I'm attending Widener Delaware Campus and I was wondering what the best method for taking notes is if you're not using a laptop.  In undergrad I used folders, looseleafs, and spirial notebooks depending on the class.  But are the classes handout heavy, note-taking heavy, or what.  I've spoken to many lawyers all of whom give me vague answers and I was just hoping an actual Widener student could give me some note taking pointers on Torts, Civ Pro, Property, and Legal Methods.

Thanks in advance.

harlemsushi,

My first semester I predominately used notepads (legal pads) to take notes.  Sometime before class I would brief the assigned cases in a notepad for a particular class.  During class, I would write in the margins or on the back of the actual brief.  I tried to resist the urge to write down everything the professor said, but I can tell you that for the first few weeks when you don't know what you should be writing down, it does help to get everything you can on paper.  But the real task of class time is to follow the process that the professor is leading you through.  Don't tune out in an effort to record verbatim.  You'll need to engage your thought process actively.

After we would cover a section or topic area I would then rip out the briefs and notes from the notepad and put it into a folder for organization.  Remember that you should also be preparing your outline regularly.  Don't be one of those students who waits until classes are over and the reading period has begun to start putting your notes into an outline.  I'd do it weekly or after you have covered a section.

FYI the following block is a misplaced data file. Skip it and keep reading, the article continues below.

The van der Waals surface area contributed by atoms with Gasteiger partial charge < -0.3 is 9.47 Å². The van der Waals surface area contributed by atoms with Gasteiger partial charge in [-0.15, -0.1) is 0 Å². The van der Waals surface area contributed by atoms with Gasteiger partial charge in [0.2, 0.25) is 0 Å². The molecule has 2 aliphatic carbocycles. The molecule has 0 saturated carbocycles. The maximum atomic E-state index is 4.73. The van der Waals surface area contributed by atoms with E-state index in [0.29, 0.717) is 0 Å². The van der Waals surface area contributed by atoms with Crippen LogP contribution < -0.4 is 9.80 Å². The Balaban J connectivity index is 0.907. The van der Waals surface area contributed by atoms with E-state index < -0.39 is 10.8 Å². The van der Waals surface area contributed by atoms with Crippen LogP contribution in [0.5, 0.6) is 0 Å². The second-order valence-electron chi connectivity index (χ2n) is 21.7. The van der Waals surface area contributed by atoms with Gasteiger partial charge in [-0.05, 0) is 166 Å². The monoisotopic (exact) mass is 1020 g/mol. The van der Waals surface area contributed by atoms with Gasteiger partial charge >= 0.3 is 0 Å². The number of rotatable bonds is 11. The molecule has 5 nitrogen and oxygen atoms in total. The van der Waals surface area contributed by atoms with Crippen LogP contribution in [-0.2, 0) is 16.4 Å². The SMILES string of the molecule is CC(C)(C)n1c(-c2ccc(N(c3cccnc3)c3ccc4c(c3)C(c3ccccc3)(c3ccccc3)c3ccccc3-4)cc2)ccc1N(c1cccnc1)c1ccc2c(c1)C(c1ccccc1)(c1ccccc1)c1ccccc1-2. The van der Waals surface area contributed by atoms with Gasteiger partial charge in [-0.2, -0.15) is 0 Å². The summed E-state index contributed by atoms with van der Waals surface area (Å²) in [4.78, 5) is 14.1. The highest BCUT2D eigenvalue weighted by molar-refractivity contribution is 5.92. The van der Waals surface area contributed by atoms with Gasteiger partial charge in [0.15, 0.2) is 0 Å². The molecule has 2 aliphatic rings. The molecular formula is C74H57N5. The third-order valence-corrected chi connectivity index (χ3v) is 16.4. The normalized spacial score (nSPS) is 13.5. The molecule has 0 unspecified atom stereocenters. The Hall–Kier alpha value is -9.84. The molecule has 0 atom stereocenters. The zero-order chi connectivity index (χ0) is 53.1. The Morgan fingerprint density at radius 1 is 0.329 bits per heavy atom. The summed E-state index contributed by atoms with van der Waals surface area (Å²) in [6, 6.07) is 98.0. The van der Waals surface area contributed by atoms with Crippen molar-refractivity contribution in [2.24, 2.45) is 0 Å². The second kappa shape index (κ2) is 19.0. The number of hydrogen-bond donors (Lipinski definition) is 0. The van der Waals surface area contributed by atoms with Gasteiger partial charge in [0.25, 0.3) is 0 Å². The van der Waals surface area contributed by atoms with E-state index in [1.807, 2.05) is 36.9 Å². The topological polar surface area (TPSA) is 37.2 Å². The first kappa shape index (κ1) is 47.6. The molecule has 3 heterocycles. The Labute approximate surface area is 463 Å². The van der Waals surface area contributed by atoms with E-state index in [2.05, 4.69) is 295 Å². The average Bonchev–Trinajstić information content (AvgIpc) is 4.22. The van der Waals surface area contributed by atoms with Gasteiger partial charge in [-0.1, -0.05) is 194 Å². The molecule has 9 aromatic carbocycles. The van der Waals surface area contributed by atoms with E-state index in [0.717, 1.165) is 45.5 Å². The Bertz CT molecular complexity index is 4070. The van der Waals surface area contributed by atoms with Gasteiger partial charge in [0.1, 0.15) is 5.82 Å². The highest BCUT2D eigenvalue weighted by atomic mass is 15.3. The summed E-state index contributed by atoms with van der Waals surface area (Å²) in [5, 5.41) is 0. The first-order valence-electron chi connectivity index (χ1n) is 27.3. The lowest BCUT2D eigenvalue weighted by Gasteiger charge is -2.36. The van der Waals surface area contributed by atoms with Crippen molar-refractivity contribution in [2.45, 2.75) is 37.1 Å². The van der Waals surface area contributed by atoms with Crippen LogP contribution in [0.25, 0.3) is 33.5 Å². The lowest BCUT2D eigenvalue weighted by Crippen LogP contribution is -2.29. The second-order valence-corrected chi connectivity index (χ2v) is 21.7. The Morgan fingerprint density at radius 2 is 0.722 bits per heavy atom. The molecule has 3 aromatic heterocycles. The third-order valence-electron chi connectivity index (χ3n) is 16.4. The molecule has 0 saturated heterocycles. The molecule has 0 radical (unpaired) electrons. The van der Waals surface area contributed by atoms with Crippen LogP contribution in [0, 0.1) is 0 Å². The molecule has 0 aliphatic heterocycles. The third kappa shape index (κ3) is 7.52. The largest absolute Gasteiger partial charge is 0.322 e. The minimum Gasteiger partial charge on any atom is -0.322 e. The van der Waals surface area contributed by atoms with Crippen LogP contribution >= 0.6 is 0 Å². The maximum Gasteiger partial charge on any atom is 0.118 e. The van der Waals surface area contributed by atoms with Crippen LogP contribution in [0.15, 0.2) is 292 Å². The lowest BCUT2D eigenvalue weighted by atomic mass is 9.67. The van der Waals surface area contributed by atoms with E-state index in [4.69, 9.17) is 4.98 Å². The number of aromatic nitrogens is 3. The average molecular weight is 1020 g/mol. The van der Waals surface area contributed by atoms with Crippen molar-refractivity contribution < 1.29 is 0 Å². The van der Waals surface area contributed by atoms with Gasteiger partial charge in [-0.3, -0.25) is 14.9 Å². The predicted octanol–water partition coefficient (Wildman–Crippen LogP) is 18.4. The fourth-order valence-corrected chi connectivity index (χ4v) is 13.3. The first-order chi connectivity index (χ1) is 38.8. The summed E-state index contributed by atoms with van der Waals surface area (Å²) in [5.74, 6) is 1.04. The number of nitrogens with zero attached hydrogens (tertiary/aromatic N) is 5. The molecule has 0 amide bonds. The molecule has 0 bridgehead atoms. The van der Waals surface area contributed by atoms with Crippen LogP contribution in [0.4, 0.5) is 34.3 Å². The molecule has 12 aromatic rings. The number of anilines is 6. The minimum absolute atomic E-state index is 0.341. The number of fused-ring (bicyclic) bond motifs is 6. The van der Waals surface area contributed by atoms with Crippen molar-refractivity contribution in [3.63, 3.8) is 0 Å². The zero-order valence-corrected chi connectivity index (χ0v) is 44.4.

The second semester I started taking notes on a laptop to help streamline the outline process.  It was a lot easier to cut and paste notes from briefs into an outline document than type in the information from looseleaf paper.  However if you are outlining weekly, it shouldn't really be an issue.

Some classes/or professors may be hand out heavy.  My Legal Methods professor required us to have a 2" binder at the beginning of the semester.  Trust me, it was completely filled by December.  Most of your other law classes probably will only have a few handouts.

But honestly, do whatever you feel comfortable doing.  If you have a set system that works from undergrad, try it.  Just make sure you are listening to the professor and are prepared for class.  Copy down the professors' "nuggets" of wisdom.  You may not understand everything they say at the time but remember that they are writing your exam.  Like it or not, the more you sound like them, the better you will probably end up doing come exam time.  But don't be afraid to throw in your own opinion here and there.

jrw

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Re: Q and A for Incoming Harrisburg 1Ls
« Reply #6 on: August 05, 2010, 02:37:17 PM »
jrw,

Another question is what are some of the cases we look at in Civ Pro, Torts, and Property?

Thanks again.

Without looking, I can only recall a few.  Unless it's a class like con law or something case names really aren't something you need to throw around or remember.  Just the concepts are important.

For Civ Pro:
United Mine Workers v. Gibbs
Asahi
Erie
World-Wide Volkswagon

For Torts:
Summers v. Tice
Palsgraf

For Property:
Kelo v. New London
Penn Central
Ghen v. Rich

I can't remember any more right now, but if you are really want to get into some reading do an internet search for common 1L cases.  Most schools use a handful of the same casebooks so you will most likely find plenty of cases that you will cover.  If you know what books you are using for class, check out their table of contents.  Don't put too much time into it though.  Enjoy the last few weeks before the semester starts.  Let me know if you have anymore questions.

(By the way, every case I listed above was probably covered in Spring semester with the exception of Ghen v. Rich which was probably one of the first property cases I read.)